Remember when you were a kid, eavesdropping on a party your parents gave, hoping to find out what cool and secret things adults talked about when alone together, but it turned out the talk was all about mortgages, retirement funds, and taxes? You rolled your eyes, snuck off with some cheese cubes, and resolved never to turn out that way? And only yesterday you were talking with a coworker about investing some money into your IRA before the April 15th deadline?
Well, that has happened to me vis a vis wildlife damage in the garden. I always kind of rolled my eyes when people complained about deer damage or otherwise tried to deter hungry wildlife, which is a battle you can't win. Just give up and go with the flow, I thought. Heck, I have lived next to a park and nature area for nearly six years. My house had lawn up to all four sides when I bought it and now it's very garden-y (I've been meaning to post before and after photos, and I'm still meaning to!). I've spent a lot of time, money, and mostly sweat equity creating a tranquil garden space. I feed birds. And squirrels. And ducks, chipmunks, and groundhogs, who eat the fallen seed, on a daily basis. Of course there are all sorts of butterflies and beneficial insects around, too. In the spring, American toads have sung in chorus in the area right behind my property, and I often see a rabbit. On very rare occasions, I've seen deer, an opossum, and a painted turtle. I used to see garter snakes the first year I lived here, but not since. In other words, the joy of seeing wildlife always made up for the few lost or damaged plants. Yes, I'd always had a very Zen attitude about it all, feeling quite in balance with the whole cycle.
Two years ago, the groundhog(s) began breaking the balance. As reported earlier, s/he ate ALL of my zinnia and all of my morning glories. This year, s/he nibbled almost all of my tulips. (I know it was the groundhog because the trail of top-shorn foliage leads to a hole s/he started under my front porch. Though I concede the crocus may have been a rabbit's handiwork.) When one is oh-so-ready for spring, one likes to see bright flower bulbs. One does not like to see nibbled leaves and carcass stalks strewn about. (Although it does explain why I always feel I plant a ton more bulbs than ever bloom or come back the next year. If the foliage is nibbled off, the energy can't go back into the bulbs!)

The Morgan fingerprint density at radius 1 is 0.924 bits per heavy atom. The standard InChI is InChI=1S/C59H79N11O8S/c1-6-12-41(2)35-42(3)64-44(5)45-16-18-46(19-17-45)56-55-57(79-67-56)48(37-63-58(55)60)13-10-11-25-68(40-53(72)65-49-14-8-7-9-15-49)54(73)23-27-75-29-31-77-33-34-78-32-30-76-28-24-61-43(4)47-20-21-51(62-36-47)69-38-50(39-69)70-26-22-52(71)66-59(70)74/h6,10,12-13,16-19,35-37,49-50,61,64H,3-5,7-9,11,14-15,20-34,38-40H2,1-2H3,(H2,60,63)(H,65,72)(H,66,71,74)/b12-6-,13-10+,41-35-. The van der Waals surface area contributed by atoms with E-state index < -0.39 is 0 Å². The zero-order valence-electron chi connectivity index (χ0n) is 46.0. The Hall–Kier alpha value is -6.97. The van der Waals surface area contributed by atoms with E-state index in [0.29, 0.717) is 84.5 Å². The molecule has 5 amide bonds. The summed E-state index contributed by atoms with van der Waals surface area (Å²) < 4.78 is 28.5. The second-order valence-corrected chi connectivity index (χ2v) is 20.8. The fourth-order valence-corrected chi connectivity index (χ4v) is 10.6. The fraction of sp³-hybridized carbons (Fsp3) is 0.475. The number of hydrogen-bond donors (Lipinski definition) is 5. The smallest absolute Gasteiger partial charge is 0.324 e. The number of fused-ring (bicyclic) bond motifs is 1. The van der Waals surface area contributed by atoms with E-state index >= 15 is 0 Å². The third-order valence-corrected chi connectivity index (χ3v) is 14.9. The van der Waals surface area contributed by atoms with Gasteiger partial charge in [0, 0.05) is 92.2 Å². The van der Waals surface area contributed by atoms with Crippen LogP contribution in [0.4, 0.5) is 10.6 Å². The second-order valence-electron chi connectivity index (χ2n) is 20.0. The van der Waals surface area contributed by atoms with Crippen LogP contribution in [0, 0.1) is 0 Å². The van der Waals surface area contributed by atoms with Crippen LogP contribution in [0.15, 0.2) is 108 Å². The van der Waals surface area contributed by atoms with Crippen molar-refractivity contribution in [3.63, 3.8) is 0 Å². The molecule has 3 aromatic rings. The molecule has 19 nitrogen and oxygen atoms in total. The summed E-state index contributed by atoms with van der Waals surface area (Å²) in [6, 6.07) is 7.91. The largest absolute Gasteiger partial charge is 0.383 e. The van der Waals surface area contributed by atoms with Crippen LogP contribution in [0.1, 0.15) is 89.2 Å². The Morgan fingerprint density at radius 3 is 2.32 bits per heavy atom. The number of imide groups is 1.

So, yes, I was annoyed yesterday, on a warm sunny day as I was inspecting my garden for spring growth. But I was talking myself back into Zen, admittedly slowly and painstakingly, when I came upon a nibbled up Heuchera. Straw, camel's back, anyone? That was just not on! Nobody messes with my coral bells! Tansy? OK, it needs to be cut back anyway! Geranium? Fine! I only have it because I got it in a plant swap and I'm not fussy! Ornamental grasses, Centaurea, daises, lavender, salvia, thyme, great! I have a lot of those! If you're really hungry, I understand. Lettuce and other veggies? Fine! I can always buy more at the store and I know you can't. And I was even willing to look the other way over the nibbled hollyhock leaf, even though that's one of my favorite plants and its tough fuzzy leaves can't possibly taste very good!
"But no one touches my freakin' coral bells and gets away with it!," I yelled out ineffectually to no one in particular with my fist clenched and waving in the air. They're cute! I actually like all the new cultivars! And I got this one in Cleveland last May at a garden writers meeting! It's special! They're all special! And they're all mine, not yours! Frankly, I couldn't have had a better tantrum, complete with full emotional appeal, if I were a toddler in a grocery store!
I don't think the groundhog heard me.
Detroit Free Press writer Marty Hair had a timely column on how to protect tender bulb foliage. I have tried the sprays around the lattice at the bottom of my porch and it worked for a day or two. I also put down chicken wire and the branches of pruned barberry (prickly!). It didn't work much. Now I've tied old CDs, which I've read frighten birds, but I suspect the groundhog will simply admire its reflection before getting on with lunch. Admittedly, I hadn't tried the pepper spray directly on the tulips, but I will.
And my cats are no help whatsoever. Hell, they both sit calmly on the deck within two feet of a squirrel, all three looking like they're having a tea party. Now don't get me wrong. I don't really want my cats to harm another living creature, but I think they should at least try to frighten the groundhog off by getting all poofy, hissing, and otherwise posturing! But, no. That would ruin their sun bathing!
Man, I miss my Zen. Until it's restored, does anyone have any proven, non-toxic solutions for scaring off groundhogs?
On a more positive note, I did find the cute, cute foliage of baby Sedum hding under last year's stalks (yes, I really need to clean up the garden):
And a brave squirrel with a cute pale underside conceded to pose, close-up, for me, while eating nothing but sunflower seeds. Awwww!
Squirrly says "Happy birthday, Peter!"